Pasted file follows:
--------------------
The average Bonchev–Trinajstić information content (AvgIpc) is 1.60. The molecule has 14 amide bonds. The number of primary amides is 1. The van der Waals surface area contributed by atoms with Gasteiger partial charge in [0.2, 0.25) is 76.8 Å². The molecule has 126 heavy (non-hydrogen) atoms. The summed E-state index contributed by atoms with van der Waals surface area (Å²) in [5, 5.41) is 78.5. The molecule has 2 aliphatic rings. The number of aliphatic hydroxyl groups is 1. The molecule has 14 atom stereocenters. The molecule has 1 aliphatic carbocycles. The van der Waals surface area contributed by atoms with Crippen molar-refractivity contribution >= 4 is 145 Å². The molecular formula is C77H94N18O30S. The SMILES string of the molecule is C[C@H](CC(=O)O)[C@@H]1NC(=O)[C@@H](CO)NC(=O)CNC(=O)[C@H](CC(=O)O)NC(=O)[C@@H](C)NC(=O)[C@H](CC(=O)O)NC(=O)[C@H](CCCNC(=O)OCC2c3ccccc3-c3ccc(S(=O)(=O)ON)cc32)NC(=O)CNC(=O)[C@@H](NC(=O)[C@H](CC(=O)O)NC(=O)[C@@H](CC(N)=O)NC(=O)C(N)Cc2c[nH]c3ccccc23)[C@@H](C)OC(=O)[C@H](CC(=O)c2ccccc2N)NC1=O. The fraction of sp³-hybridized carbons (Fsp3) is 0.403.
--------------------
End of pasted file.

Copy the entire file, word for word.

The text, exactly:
The average Bonchev–Trinajstić information content (AvgIpc) is 1.60. The molecule has 14 amide bonds. The number of primary amides is 1. The van der Waals surface area contributed by atoms with Gasteiger partial charge in [0.2, 0.25) is 76.8 Å². The molecule has 126 heavy (non-hydrogen) atoms. The summed E-state index contributed by atoms with van der Waals surface area (Å²) in [5, 5.41) is 78.5. The molecule has 2 aliphatic rings. The number of aliphatic hydroxyl groups is 1. The molecule has 14 atom stereocenters. The molecule has 1 aliphatic carbocycles. The van der Waals surface area contributed by atoms with Crippen molar-refractivity contribution >= 4 is 145 Å². The molecular formula is C77H94N18O30S. The SMILES string of the molecule is C[C@H](CC(=O)O)[C@@H]1NC(=O)[C@@H](CO)NC(=O)CNC(=O)[C@H](CC(=O)O)NC(=O)[C@@H](C)NC(=O)[C@H](CC(=O)O)NC(=O)[C@H](CCCNC(=O)OCC2c3ccccc3-c3ccc(S(=O)(=O)ON)cc32)NC(=O)CNC(=O)[C@@H](NC(=O)[C@H](CC(=O)O)NC(=O)[C@@H](CC(N)=O)NC(=O)C(N)Cc2c[nH]c3ccccc23)[C@@H](C)OC(=O)[C@H](CC(=O)c2ccccc2N)NC1=O. The fraction of sp³-hybridized carbons (Fsp3) is 0.403.